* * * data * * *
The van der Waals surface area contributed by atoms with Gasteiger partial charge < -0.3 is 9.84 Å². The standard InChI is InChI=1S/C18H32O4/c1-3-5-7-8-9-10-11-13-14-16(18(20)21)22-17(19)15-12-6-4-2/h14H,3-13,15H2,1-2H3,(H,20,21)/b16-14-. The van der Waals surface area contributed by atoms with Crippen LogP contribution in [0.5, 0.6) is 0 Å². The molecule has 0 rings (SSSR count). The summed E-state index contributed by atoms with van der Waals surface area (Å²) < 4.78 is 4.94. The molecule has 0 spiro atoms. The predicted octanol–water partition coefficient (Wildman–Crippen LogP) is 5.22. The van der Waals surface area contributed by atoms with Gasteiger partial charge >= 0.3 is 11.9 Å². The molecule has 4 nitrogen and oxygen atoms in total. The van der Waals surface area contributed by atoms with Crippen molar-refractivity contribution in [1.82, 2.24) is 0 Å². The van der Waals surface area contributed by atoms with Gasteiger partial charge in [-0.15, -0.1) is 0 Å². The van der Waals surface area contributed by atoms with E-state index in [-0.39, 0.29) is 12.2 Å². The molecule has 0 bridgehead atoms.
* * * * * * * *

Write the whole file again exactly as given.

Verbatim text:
The van der Waals surface area contributed by atoms with Gasteiger partial charge < -0.3 is 9.84 Å². The standard InChI is InChI=1S/C18H32O4/c1-3-5-7-8-9-10-11-13-14-16(18(20)21)22-17(19)15-12-6-4-2/h14H,3-13,15H2,1-2H3,(H,20,21)/b16-14-. The van der Waals surface area contributed by atoms with Crippen LogP contribution in [0.5, 0.6) is 0 Å². The molecule has 0 rings (SSSR count). The summed E-state index contributed by atoms with van der Waals surface area (Å²) < 4.78 is 4.94. The molecule has 0 spiro atoms. The predicted octanol–water partition coefficient (Wildman–Crippen LogP) is 5.22. The van der Waals surface area contributed by atoms with Gasteiger partial charge >= 0.3 is 11.9 Å². The molecule has 4 nitrogen and oxygen atoms in total. The van der Waals surface area contributed by atoms with Crippen molar-refractivity contribution in [1.82, 2.24) is 0 Å². The van der Waals surface area contributed by atoms with Gasteiger partial charge in [-0.15, -0.1) is 0 Å². The van der Waals surface area contributed by atoms with E-state index in [-0.39, 0.29) is 12.2 Å². The molecule has 0 bridgehead atoms.